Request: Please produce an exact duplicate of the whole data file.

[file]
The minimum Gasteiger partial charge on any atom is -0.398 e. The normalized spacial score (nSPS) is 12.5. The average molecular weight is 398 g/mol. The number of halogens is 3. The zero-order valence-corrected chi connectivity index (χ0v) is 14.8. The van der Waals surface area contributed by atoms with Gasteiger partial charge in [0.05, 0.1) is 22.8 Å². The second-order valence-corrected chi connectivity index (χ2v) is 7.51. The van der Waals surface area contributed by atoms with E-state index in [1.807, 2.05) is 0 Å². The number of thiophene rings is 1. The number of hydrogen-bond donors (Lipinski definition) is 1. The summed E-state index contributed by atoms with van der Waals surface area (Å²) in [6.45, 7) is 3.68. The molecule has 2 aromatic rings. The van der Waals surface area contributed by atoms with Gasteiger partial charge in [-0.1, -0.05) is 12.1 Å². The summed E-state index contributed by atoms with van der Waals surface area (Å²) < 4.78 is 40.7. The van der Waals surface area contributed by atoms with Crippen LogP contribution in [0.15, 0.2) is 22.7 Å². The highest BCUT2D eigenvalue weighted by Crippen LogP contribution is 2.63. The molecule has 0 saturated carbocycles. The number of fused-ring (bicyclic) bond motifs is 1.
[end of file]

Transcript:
The minimum Gasteiger partial charge on any atom is -0.398 e. The normalized spacial score (nSPS) is 12.5. The average molecular weight is 398 g/mol. The number of halogens is 3. The zero-order valence-corrected chi connectivity index (χ0v) is 14.8. The van der Waals surface area contributed by atoms with Gasteiger partial charge in [0.05, 0.1) is 22.8 Å². The second-order valence-corrected chi connectivity index (χ2v) is 7.51. The van der Waals surface area contributed by atoms with E-state index in [1.807, 2.05) is 0 Å². The number of thiophene rings is 1. The number of hydrogen-bond donors (Lipinski definition) is 1. The summed E-state index contributed by atoms with van der Waals surface area (Å²) in [6.45, 7) is 3.68. The molecule has 2 aromatic rings. The van der Waals surface area contributed by atoms with Gasteiger partial charge in [-0.1, -0.05) is 12.1 Å². The summed E-state index contributed by atoms with van der Waals surface area (Å²) < 4.78 is 40.7. The van der Waals surface area contributed by atoms with Crippen LogP contribution in [0.15, 0.2) is 22.7 Å². The highest BCUT2D eigenvalue weighted by Crippen LogP contribution is 2.63. The molecule has 0 saturated carbocycles. The number of fused-ring (bicyclic) bond motifs is 1.